The first case in the cluster group died on the first day of the cluster (along with three other cluster members who died on the same day), the second died on the second day of the cluster (along with two other cluster members who died on the same day), and the third died on the eleventh day of the cluster (the only member of the cluster who died on that day). Excluding those who died on the same day, the suicide of the first cluster case was followed by 18 suicides, the suicide of the second cluster case was followed by 15 suicides, and the suicide of the third cluster case was followed by nine suicides.
A total of 48 text segments were retrieved from Facebook accounts for the cluster cases. Of these, 46% were posted before the last suicide in the cluster occurred. Thirty of the text segments were from a memorial page for the individual who had died by suicide and 18 were from friends-list accounts. None of the text segments were posted by individuals who subsequently died in the cluster. A total of 606 text segments were retrieved from Facebook accounts for the non-cluster controls, all of which were from friends-list accounts).

3.3. Suicide-Related Content

No text segment contained putatively harmful content (i.e., discussed the suicide method or was predominantly “pro-suicide”) for either the cluster cases or non-cluster controls. However, no text segment associated with either group contained putatively protective content (i.e., explicitly discouraging suicidal acts) either.

3.4. Concept Map of Social Media Activity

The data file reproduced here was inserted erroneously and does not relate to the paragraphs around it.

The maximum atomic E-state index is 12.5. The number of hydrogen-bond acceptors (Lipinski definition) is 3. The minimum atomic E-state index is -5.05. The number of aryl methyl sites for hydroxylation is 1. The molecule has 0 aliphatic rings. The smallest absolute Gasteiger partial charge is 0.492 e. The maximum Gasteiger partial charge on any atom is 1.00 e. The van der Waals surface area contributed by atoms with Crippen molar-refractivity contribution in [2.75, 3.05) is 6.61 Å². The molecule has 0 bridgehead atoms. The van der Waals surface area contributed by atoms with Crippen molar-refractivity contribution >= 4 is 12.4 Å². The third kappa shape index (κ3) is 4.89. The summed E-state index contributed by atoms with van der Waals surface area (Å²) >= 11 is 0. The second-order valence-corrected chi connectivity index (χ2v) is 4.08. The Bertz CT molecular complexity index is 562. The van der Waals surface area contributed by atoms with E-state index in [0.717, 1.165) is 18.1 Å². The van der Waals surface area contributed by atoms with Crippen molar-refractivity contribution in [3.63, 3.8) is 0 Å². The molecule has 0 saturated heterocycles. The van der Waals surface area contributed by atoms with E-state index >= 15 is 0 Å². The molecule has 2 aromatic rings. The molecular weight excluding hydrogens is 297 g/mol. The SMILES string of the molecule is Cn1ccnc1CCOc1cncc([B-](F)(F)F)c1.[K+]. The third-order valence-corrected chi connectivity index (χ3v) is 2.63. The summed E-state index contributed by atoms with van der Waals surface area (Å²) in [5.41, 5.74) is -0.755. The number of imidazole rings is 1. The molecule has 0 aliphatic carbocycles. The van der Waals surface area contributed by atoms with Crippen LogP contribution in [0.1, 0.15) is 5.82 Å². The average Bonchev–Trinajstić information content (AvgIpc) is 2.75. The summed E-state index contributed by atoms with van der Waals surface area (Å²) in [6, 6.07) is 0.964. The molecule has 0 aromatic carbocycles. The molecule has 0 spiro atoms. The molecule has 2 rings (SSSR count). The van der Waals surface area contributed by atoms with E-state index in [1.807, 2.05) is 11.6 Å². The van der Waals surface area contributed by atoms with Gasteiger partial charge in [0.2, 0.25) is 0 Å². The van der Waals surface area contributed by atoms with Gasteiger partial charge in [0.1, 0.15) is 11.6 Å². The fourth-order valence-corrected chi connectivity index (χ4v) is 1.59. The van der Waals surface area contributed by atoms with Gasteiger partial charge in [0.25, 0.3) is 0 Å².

Figure 1 shows the concepts drawn from the individual text segments and describes their relationship to each other via separate concept maps for the cluster cases and non-cluster controls. The labels on each concept map provide the names of concepts that were elicited from the individual text segments. Concept labels that were the names of people and locations were de-identified within “[ ]” and “{ }”, respectively. The size of the circle underlying the concept label reflects the degree of representation of the concept (e.g., the larger a concept’s circle, the more frequently that concept appeared in the text segments). Concepts in closer proximity to each other reflect a greater contextual similarity among the concepts. In each group, the concept map was characterised by individual “branches” comprising distinct concepts—indicating frequent co-occurrence in the same context—and linked by particular concepts with relatively greater representation (present in ≥10% of text segments; discussed below). For the cluster cases, concepts within the branches were relatively more distant from each other, indicating less contextual similarity, and pertained to relatively more names of people and locations. The number of concepts per branch for the cluster cases was also relatively more uniformly distributed, with the number of concepts ranging from a minimum of 1 to a maximum of 6 for the cluster cases, compared with a minimum of 1 to a maximum of 33 concepts for the non-cluster controls).